(Photo Details: Sydney turning 50 in Hawaii--December 2013)
Ok, since we’ve already established that we retirees are at a higher risk of death from a falling injury than from Ebola, let’s do something proactive to reduce that risk. The great thing is that anything you can do to increase your fitness level helps prevent injury from falls and helps reduce the risk of the even greater probability of heart disease.
The thing is, we already know how to improve our fitness level. We’ve got to get more exercise. And that’s not fun for everyone. So I’ve got some ideas on how to make that more fun, or at least make it less of a chore.
First, go find out your “fitness age.” This was really fun for me because my fitness age turned out to be 28. According to researchers in Norway, a person’s fitness age is a better predictor of longevity than his or her chronological age. New York Times’ Gretchen Reynolds explains that fitness age “is determined primarily by your VO2max, which is a measure of your body’s ability to take in and utilize oxygen. VO2max indicates your current cardiovascular endurance.”
But most people don’t know their VO2max. That’s where the Norwegian researchers come in. It turns out that there is a strong correlation between VO2max and the answers to a few key questions. You can take the test here to find out your fitness age.
The good news is you can improve your fitness age with just about any exercise. As my chronological age has increased, I am more drawn to lifestyle exercise, such as walking or biking around my neighborhood, doing housework and yard work, or home-improvement projects like painting my house. I’m less interested in high-intensity organized fitness classes or gym workouts.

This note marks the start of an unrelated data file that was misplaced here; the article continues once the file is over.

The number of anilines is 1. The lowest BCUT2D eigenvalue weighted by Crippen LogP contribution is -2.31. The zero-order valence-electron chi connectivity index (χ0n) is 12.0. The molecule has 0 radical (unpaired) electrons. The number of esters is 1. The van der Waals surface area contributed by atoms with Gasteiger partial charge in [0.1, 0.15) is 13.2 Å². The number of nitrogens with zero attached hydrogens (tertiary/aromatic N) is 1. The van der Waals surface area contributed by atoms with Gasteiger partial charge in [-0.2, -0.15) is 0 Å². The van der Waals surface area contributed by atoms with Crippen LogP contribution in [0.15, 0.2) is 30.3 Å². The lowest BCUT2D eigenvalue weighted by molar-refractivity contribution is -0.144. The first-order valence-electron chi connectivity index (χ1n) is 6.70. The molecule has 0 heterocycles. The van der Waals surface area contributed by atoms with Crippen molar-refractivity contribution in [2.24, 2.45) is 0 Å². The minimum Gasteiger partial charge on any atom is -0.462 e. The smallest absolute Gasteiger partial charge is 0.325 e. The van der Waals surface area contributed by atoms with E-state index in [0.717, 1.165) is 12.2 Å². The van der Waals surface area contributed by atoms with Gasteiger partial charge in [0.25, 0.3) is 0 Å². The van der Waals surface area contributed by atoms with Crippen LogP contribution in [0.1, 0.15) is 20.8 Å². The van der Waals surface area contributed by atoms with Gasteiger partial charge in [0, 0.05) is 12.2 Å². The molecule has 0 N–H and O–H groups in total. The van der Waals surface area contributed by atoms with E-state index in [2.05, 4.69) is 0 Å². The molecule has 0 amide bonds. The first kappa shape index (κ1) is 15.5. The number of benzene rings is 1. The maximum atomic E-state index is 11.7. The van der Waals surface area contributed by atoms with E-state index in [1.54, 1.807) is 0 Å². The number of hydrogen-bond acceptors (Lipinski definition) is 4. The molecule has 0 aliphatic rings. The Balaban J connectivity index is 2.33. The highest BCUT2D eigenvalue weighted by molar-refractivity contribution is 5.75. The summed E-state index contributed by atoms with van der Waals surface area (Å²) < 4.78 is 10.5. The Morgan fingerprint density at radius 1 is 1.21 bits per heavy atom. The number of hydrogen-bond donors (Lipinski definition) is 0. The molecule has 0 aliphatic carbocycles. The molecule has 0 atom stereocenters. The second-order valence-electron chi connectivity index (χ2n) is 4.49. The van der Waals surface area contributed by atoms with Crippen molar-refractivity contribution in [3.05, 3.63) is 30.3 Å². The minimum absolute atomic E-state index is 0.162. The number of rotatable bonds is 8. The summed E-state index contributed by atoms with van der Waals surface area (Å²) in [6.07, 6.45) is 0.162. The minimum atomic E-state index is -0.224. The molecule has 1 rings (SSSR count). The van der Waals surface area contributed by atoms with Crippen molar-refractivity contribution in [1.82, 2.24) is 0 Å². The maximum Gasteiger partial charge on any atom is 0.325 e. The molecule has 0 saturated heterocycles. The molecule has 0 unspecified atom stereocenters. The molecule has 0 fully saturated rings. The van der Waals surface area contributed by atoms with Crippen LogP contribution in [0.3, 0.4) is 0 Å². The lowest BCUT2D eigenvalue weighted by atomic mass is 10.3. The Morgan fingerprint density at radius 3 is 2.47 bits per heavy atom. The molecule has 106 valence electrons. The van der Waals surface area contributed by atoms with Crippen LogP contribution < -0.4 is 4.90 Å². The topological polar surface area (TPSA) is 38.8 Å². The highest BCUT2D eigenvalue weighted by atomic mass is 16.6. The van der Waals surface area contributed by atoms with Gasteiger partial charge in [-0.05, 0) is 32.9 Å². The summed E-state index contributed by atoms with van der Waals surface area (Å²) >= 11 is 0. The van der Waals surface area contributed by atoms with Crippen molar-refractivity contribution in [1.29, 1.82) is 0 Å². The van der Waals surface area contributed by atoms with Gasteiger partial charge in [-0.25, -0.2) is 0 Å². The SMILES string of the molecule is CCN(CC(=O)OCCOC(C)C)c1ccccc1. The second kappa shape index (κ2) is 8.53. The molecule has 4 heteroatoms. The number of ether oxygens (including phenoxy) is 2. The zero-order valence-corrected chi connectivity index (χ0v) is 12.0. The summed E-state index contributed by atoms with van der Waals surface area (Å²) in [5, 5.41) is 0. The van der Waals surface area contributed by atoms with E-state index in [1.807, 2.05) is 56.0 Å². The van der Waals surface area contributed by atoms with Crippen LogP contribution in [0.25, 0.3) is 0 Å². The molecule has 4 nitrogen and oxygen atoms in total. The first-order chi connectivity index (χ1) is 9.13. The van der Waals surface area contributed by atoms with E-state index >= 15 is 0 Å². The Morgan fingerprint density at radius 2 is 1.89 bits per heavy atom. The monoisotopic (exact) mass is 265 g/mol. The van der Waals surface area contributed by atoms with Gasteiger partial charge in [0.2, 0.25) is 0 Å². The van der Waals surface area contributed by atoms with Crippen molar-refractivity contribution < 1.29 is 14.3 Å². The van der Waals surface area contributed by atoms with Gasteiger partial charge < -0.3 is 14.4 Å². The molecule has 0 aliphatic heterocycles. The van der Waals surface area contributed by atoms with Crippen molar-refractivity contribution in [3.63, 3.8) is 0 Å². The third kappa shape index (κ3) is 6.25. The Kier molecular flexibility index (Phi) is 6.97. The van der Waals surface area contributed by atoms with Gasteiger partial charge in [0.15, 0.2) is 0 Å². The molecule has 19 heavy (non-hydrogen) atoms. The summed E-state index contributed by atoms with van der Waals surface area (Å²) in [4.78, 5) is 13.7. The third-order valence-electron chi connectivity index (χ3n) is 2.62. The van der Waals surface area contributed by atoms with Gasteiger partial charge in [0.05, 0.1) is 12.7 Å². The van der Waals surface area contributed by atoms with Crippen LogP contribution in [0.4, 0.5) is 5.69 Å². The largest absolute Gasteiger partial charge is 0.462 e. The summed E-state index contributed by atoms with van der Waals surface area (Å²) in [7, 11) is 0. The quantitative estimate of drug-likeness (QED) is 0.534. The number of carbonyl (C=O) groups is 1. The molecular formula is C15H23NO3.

These lifestyle activities can be just as good. But when you do a workout at the gym, the little readout on the machine gives you instant feedback: how many calories you burned, how many miles you walked, or how many stairs you climbed. Cleaning the house results in a clean house, but not very much insight into how much exercise you achieved.
Which is why I love my Fitbit. For far less than a gym membership (as low as 60 bucks), you can buy one of these fun little gadgets that counts your steps, tells you how many calories you are burning, and even tells you how well you slept. And you get this feedback from all the things you do in daily life, not just the time you spend at the gym.
What makes it even more fun though, is that you can play with your friends. I have about a dozen friends with Fitbits and each day we can see who gets the most steps. Believe me, this does change your behavior. Even my husband Doug has us walk the long way to our destination or go on a little bonus walk in the evening if his steps are falling behind some of our friends.
And if you have an iPhone 5S or higher, you don’t even need to buy a Fitbit gadget, you can just download the free app. Although it will only count steps when you are actually carrying your phone, which will impact your ranking among your friends, of course. Besides the fact that I don’t have the right phone, I am too competitive for that to work for me.
Turns out you don’t have to have a competitive personality for this to motivate you though. According to this article, every single participant of one small study increased their activity when using a fitness tracker:
Can trackers really change behavior in people? Last year, Dr. Rajani Larocca, a primary care physician at Massachusetts General Hospital, conducted a six-week lifestyle program for 10 patients with diabetes ages 50 to 70 that included weekly sessions to encourage exercise and healthful eating; each participant also was outfitted with a Fitbit Zip tracker.
“Every single person increased their activity,” Dr. Larocca said. “People felt more knowledgeable.” Eight months later, about half the patients from the group still wear a tracker.
Increasing your level of fitness not only helps prevent falls, it helps to prevent injury even if you do fall. According to this article, you can also reduce the risk of a fall by getting adequate vitamin D and staying properly hydrated. It also helps to integrate balance exercises into daily life--for example brushing your teeth while standing on one foot. I recommend flossing while standing on the other foot. Some evidence suggests a link between dental health and heart health so you might get double the benefit for this one.
Now it’s your turn, how do you stay motivated to exercise?
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